Perhaps even more than most people, I'm resistant to change. Both the kind that forces me out of my rut and the kind that burdens my pocket, causing me to list to port as I walk. But I'm finally willing to accept one type in order to reduce the other.
The latest figures I've seen show that every new one-cent coin minted in this country this year costs the government 2.41 cents to produce. How does this make sense? Right, it doesn't. It may only be pennies, but the total cost is a staggering $60+ million a year to produce the small, sentimental, but virtually worthless coin.
Why do we do it? No doubt tradition weighs on the side of continuing the waste, as do the attitudes of citizens like me, who resist change except for that little pseudo-copper piece of it. And then there's a huge reason: the supplier of penny-size zinc coin blanks for the U.S. Mint is Jarden Zinc Products, of Greeneville, Tennessee, and they are loath to see profits reduced. When the penny is threatened, Jarden apparently nudges Americans for Common Cents, located on Washington's K Street. (Remember K Street, headquarters of the dancing ex-Congressman from Sugarland, Texas? And other lobbyists?) Americans for Common Cents roars into action and convinces the right people in government that most all of us other people really love the penny and would probably riot if it were eliminated.
There is some logic to their position. Many citizens are concerned that some of the penny's production costs would be shifted to the increased production of larger coins, which is true, and that merchants would jack up prices to the next higher nickel, which is probably not true or at least not to any significant degree. Countries that have dropped the penny have not found either concern to be much of a problem.
As of now, New Zealand, Australia, the Netherlands, Norway, Finland, Sweden, and others have eliminated the penny or its equivalent coin. Some have gone further and also junked the nickel. Reports are mostly positive. A Dutchman from the Netherlands explains that, in their system, if you pay cash, the price of an item is rounded up or down. If you pay electronically, by debit or credit card, etc., the exact price is charged. Fears that consumers would find this too confusing have evidently faded pretty rapidly.
Our neighbors in Canada are eliminating pennies this year. They already had eliminated the smallest denomination paper currency, replacing one-dollar and two-dollar bills with coins. While it would seem that this would add to the problem of excessive coin weight in the pockets (see "port, listing to" above), comments by individual Canadians and some of our fellow-citizens who have traveled there indicate that people have mostly adapted to it quite well.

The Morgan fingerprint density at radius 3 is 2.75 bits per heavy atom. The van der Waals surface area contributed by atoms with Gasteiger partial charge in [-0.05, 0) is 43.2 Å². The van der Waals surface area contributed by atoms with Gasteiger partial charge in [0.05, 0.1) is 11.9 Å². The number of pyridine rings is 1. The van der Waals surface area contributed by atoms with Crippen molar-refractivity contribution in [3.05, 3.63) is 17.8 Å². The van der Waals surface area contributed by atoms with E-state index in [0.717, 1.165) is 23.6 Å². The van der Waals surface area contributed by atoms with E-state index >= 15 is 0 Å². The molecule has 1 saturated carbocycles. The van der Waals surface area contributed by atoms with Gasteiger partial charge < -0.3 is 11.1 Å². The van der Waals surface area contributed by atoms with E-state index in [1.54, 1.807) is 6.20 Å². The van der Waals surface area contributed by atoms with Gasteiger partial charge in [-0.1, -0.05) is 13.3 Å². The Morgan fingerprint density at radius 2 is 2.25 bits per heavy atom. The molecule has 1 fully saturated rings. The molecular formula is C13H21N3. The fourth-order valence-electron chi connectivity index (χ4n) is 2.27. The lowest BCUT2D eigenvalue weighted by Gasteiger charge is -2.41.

Like Canada, Australia has also eliminated the one- and two-dollar notes, replacing them with coins. And the paper currency they retained is actually not paper, but a type of polymer that supposedly lasts much longer than our currency, is waterproof, more germ-resistant, and difficult to counterfeit.
We've tried dollar coins before. There was the Susan B. Anthony coin that felt and looked too much like a quarter. Then there was the Sacagawea coin, fake gold, that you could get if you asked for one at the bank but were unlikely ever to see in circulation. In both cases, we minted these coins, but then we left the paper money in circulation as well, leaving it up to individual choice. Like encouraging your six-year-old to eat healthy by letting him choose between a bowl of spinach and a bowl of M&Ms.
I realize none of this, if implemented, would provide enough savings to put a dent in the national debt. After all, the $60+ million that eliminating the penny would save is not much more than outside interests poured into one state in the just-completed election, in an effort to unseat a senator. Unsuccessfully.
Still, I wanted to suggest we consider this change. Having so recently voted, I'm energized to make my voice heard on civic issues. So I decided to put my two-cents' worth in.
Robert B. Simpson, a 28-year Infantry veteran who retired as a colonel at Fort Benning, is the author of "Through the Dark Waters: Searching for Hope and Courage."